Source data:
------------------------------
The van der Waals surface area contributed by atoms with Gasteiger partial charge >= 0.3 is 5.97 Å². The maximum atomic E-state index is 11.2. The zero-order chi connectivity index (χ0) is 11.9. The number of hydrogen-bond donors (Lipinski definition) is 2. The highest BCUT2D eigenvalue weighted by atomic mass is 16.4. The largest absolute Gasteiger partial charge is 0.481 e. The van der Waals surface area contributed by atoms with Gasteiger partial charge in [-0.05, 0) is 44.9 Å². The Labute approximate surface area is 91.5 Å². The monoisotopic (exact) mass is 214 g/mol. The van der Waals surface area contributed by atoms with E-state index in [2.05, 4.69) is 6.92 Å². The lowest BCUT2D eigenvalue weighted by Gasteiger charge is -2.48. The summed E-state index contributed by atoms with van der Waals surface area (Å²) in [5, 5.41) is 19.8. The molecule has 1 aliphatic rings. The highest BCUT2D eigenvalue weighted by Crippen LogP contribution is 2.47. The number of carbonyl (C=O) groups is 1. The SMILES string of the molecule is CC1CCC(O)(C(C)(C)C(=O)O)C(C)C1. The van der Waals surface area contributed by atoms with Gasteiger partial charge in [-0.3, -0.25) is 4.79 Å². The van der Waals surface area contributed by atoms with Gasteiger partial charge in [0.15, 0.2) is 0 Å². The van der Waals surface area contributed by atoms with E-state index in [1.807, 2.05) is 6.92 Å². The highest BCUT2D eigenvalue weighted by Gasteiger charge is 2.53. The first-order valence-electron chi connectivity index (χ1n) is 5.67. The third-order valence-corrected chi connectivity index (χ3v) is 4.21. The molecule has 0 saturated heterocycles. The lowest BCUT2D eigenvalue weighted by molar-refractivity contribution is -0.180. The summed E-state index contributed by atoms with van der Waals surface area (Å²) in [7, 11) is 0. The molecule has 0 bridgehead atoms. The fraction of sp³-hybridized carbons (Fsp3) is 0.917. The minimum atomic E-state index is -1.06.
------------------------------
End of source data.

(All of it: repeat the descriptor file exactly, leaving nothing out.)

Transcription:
The van der Waals surface area contributed by atoms with Gasteiger partial charge >= 0.3 is 5.97 Å². The maximum atomic E-state index is 11.2. The zero-order chi connectivity index (χ0) is 11.9. The number of hydrogen-bond donors (Lipinski definition) is 2. The highest BCUT2D eigenvalue weighted by atomic mass is 16.4. The largest absolute Gasteiger partial charge is 0.481 e. The van der Waals surface area contributed by atoms with Gasteiger partial charge in [-0.05, 0) is 44.9 Å². The Labute approximate surface area is 91.5 Å². The monoisotopic (exact) mass is 214 g/mol. The van der Waals surface area contributed by atoms with E-state index in [2.05, 4.69) is 6.92 Å². The lowest BCUT2D eigenvalue weighted by Gasteiger charge is -2.48. The summed E-state index contributed by atoms with van der Waals surface area (Å²) in [5, 5.41) is 19.8. The molecule has 1 aliphatic rings. The highest BCUT2D eigenvalue weighted by Crippen LogP contribution is 2.47. The number of carbonyl (C=O) groups is 1. The SMILES string of the molecule is CC1CCC(O)(C(C)(C)C(=O)O)C(C)C1. The van der Waals surface area contributed by atoms with Gasteiger partial charge in [-0.3, -0.25) is 4.79 Å². The van der Waals surface area contributed by atoms with Gasteiger partial charge in [0.15, 0.2) is 0 Å². The van der Waals surface area contributed by atoms with E-state index in [1.807, 2.05) is 6.92 Å². The highest BCUT2D eigenvalue weighted by Gasteiger charge is 2.53. The first-order valence-electron chi connectivity index (χ1n) is 5.67. The third-order valence-corrected chi connectivity index (χ3v) is 4.21. The molecule has 0 saturated heterocycles. The lowest BCUT2D eigenvalue weighted by molar-refractivity contribution is -0.180. The summed E-state index contributed by atoms with van der Waals surface area (Å²) in [7, 11) is 0. The molecule has 0 bridgehead atoms. The fraction of sp³-hybridized carbons (Fsp3) is 0.917. The minimum atomic E-state index is -1.06.